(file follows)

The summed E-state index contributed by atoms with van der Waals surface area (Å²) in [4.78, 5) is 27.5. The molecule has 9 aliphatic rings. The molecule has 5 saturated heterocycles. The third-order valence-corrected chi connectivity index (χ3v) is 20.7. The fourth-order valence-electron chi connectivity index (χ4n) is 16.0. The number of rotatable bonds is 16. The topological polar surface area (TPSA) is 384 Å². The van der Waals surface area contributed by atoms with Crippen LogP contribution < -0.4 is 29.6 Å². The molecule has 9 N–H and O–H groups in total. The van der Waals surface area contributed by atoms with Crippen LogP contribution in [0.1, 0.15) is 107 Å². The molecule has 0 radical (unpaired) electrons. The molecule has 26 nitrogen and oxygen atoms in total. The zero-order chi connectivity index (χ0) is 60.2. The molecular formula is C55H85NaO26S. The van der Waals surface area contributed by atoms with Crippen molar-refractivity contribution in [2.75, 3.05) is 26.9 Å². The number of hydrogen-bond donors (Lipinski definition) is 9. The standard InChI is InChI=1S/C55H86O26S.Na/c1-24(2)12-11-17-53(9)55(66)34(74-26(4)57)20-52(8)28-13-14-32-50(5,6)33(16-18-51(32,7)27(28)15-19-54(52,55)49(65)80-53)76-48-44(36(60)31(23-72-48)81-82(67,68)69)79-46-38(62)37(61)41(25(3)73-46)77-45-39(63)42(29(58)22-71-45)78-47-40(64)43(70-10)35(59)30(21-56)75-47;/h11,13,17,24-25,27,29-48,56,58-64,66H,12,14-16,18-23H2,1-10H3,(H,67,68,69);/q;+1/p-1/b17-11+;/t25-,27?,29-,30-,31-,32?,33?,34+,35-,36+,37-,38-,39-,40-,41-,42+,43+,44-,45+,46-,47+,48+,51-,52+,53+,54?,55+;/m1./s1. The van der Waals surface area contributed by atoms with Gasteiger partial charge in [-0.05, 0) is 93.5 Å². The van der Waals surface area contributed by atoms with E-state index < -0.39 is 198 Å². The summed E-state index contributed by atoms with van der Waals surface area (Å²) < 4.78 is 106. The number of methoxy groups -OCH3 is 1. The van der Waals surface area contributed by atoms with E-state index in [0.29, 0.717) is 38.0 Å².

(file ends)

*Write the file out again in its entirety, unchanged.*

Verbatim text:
The summed E-state index contributed by atoms with van der Waals surface area (Å²) in [4.78, 5) is 27.5. The molecule has 9 aliphatic rings. The molecule has 5 saturated heterocycles. The third-order valence-corrected chi connectivity index (χ3v) is 20.7. The fourth-order valence-electron chi connectivity index (χ4n) is 16.0. The number of rotatable bonds is 16. The topological polar surface area (TPSA) is 384 Å². The van der Waals surface area contributed by atoms with Crippen LogP contribution < -0.4 is 29.6 Å². The molecule has 9 N–H and O–H groups in total. The van der Waals surface area contributed by atoms with Crippen LogP contribution in [0.1, 0.15) is 107 Å². The molecule has 0 radical (unpaired) electrons. The molecule has 26 nitrogen and oxygen atoms in total. The zero-order chi connectivity index (χ0) is 60.2. The molecular formula is C55H85NaO26S. The van der Waals surface area contributed by atoms with Crippen molar-refractivity contribution in [2.75, 3.05) is 26.9 Å². The number of hydrogen-bond donors (Lipinski definition) is 9. The standard InChI is InChI=1S/C55H86O26S.Na/c1-24(2)12-11-17-53(9)55(66)34(74-26(4)57)20-52(8)28-13-14-32-50(5,6)33(16-18-51(32,7)27(28)15-19-54(52,55)49(65)80-53)76-48-44(36(60)31(23-72-48)81-82(67,68)69)79-46-38(62)37(61)41(25(3)73-46)77-45-39(63)42(29(58)22-71-45)78-47-40(64)43(70-10)35(59)30(21-56)75-47;/h11,13,17,24-25,27,29-48,56,58-64,66H,12,14-16,18-23H2,1-10H3,(H,67,68,69);/q;+1/p-1/b17-11+;/t25-,27?,29-,30-,31-,32?,33?,34+,35-,36+,37-,38-,39-,40-,41-,42+,43+,44-,45+,46-,47+,48+,51-,52+,53+,54?,55+;/m1./s1. The van der Waals surface area contributed by atoms with Gasteiger partial charge in [-0.05, 0) is 93.5 Å². The van der Waals surface area contributed by atoms with E-state index < -0.39 is 198 Å². The summed E-state index contributed by atoms with van der Waals surface area (Å²) < 4.78 is 106. The number of methoxy groups -OCH3 is 1. The van der Waals surface area contributed by atoms with E-state index in [0.29, 0.717) is 38.0 Å².